Several enterprise market dynamics have converged to create a new wave of conversational collaboration apps and services that offer compelling new opportunities to streamline work and get more value from enterprise content resources. This new wave is currently disrupting the traditional content/collaboration competitive landscape and creating new requirements for content/collaboration migration solutions. This post provides an overview of the emerging developments.
Clear Conversational Collaboration Convergence
There has been a significant shift toward conversational collaboration over the last year. The conversational user experience model, popularized by consumer-oriented activity stream-based services such as Facebook, is now gaining broad market momentum, with:
- Facebook adapting its news feed and conversational capabilities for organizational communication/collaboration scenarios in its new Workplace and Work Chat apps
- Google’s new conversation-centered Hangouts Chat app, unveiled at its Cloud Next 2017 conference
- IBM’s introduction of the next version of Connections (code-named “Pink”) at its Connect 2017 conference, with new capabilities such as Live Grid (making it possible to work with structured lists in conversational contexts) and integration with Watson Work services
- Microsoft’s introduction of Teams in early November 2016, which came as a surprise to a lot of people, especially those who had attended Microsoft Ignite 2016 several weeks earlier and had assumed SharePoint was still Microsoft’s primary focus for team collaboration; Teams became generally available for all Office 365 customer organizations on March 14th and is likely to see brisk market uptake
- Slack expanding the scope of its enterprise-oriented capabilities with Slack Enterprise Grid and plans for new machine learning capabilities both developed on its own and delivered in a Watson partnership with IBM
- Other key players focused on similar market dynamics including Atlassian, Jive, and Salesforce (with Chatter and Quip)
Why This is Happening Now
The shift to conversational collaboration can be traced back to the “enterprise social” wave which started more than a decade ago (Jive, for example, was founded in 2001, and the first release of IBM Connections was introduced in 2007) and perhaps peaked with Microsoft’s 2012 acquisition of Yammer. While some products associated with the enterprise social wave met with mixed results, several recent developments have aligned to accelerate and expand the conversational collaboration shift.
The most significant enabling dynamic is the strong user preference for conversational apps, exemplified by the success of Facebook among consumers and the rapid growth of Slack for organizational domains. Many people suffering from email fatigue have found the conversational approach to be much more effective and now seek to use related tools for both personal and work activities.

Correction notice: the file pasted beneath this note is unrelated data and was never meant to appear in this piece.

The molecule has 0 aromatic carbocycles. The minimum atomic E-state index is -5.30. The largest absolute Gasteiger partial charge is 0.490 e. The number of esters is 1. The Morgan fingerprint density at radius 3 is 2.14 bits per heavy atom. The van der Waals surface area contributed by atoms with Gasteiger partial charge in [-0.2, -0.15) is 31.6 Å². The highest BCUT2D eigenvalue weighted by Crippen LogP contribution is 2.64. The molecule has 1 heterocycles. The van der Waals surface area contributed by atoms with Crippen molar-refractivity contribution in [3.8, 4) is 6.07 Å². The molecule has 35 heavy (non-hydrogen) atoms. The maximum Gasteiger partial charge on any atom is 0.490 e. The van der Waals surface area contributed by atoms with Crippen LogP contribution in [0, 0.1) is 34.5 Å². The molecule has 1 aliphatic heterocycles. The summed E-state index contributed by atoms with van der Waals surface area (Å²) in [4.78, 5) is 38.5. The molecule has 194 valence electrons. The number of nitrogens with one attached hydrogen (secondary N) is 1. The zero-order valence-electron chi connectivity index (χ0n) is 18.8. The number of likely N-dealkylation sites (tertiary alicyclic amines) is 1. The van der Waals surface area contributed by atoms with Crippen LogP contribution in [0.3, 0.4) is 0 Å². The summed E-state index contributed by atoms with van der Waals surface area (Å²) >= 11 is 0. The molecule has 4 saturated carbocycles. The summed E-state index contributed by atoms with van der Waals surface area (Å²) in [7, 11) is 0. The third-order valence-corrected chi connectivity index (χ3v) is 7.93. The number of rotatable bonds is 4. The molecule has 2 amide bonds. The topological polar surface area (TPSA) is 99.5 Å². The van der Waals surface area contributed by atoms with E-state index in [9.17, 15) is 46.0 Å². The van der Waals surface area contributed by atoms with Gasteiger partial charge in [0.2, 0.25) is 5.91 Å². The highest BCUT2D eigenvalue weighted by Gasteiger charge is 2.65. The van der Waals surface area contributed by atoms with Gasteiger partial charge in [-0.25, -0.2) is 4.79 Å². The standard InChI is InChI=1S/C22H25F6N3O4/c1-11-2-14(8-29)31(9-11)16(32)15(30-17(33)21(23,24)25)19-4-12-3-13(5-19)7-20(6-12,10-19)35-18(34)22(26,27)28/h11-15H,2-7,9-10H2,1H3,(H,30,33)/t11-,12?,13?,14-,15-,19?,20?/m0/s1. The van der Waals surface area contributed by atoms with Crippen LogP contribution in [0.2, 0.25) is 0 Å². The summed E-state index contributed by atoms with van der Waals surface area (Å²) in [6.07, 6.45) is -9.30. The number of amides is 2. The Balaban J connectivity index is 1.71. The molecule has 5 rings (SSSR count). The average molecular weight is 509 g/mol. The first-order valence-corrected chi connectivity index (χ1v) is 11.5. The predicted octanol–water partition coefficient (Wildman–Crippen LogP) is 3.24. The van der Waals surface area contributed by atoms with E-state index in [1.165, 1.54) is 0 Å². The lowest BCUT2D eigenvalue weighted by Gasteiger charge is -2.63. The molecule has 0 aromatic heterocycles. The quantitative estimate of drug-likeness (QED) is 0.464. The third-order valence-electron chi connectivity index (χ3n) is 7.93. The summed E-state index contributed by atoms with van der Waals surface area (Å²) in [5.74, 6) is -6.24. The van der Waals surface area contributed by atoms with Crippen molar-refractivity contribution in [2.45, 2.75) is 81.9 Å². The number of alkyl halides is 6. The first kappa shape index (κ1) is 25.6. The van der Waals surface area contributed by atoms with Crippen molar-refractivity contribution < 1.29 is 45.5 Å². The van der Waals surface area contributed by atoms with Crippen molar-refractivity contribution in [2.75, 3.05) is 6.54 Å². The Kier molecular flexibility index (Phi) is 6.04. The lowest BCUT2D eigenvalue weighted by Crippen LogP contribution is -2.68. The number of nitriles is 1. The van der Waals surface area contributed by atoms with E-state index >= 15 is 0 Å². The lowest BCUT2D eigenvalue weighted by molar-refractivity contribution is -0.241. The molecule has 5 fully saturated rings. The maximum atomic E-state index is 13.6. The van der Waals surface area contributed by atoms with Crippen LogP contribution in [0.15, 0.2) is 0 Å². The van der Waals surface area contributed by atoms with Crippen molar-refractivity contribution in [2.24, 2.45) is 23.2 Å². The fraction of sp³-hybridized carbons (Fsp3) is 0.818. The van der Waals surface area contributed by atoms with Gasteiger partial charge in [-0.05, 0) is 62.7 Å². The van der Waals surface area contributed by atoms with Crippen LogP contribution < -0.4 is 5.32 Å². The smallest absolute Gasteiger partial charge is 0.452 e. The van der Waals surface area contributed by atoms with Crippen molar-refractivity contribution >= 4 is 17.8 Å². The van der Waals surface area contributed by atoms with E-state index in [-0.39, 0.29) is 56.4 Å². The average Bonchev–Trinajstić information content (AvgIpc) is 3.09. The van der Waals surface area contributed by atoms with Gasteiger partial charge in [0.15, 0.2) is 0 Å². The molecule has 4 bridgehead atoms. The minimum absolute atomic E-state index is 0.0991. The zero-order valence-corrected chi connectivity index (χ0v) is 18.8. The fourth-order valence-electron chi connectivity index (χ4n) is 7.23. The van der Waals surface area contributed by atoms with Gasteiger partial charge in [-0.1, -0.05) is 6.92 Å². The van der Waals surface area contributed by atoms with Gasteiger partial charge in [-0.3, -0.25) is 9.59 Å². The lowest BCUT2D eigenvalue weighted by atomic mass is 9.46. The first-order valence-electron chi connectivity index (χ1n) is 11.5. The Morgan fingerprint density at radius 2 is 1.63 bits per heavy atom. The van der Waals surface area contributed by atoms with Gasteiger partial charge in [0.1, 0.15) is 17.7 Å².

Another change contributing to the conversational wave is the ease with which related systems can be integrated with external services. Examples include monitoring social media services for updates, such as having a Twitter connector monitor for references to an enterprise brand, along with integration with line-of-business applications such as Salesforce and Dynamics CRM (e.g., to inform a sales group via a chat channel when a potential customer opportunity arises). This integration model makes it possible for people to handle more of their work activities without having to toggle between apps – they can stay focused on conversational contexts and seamlessly bring external resources into the conversations when useful.
The mainstream use of hypertext content is another key enabler for conversational systems. People who routinely share smartphone pictures via Facebook, for example, are likely to use similar sharing techniques at work (such as posting photos of meeting whiteboards in a project chat channel). The ability to include traditional document types (word processor, spreadsheet, and presentation graphics) in conversational contexts is also significant, both reducing the amount of app context-switching and making it easier to work with “single source of truth” copies of documents securely managed in the cloud (rather than, for example, sending copies of files as email message attachments).
Bots – essentially in-context apps with the ability to engage in structured conversations with external systems – provide another incentive to use conversational systems. This approach, popularized by consumer systems such as Facebook Messenger and start-ups such as Slack, can be used for scenarios ranging from help and training systems (e.g., helping new Slack and Teams users learn about app features) to querying and adding data to external enterprise systems without leaving a conversation. For example, people jointly working on a new sales opportunity might bring a Salesforce or Dynamics bot into a conversation to interactively retrieve customer account details while formulating a new sales proposal.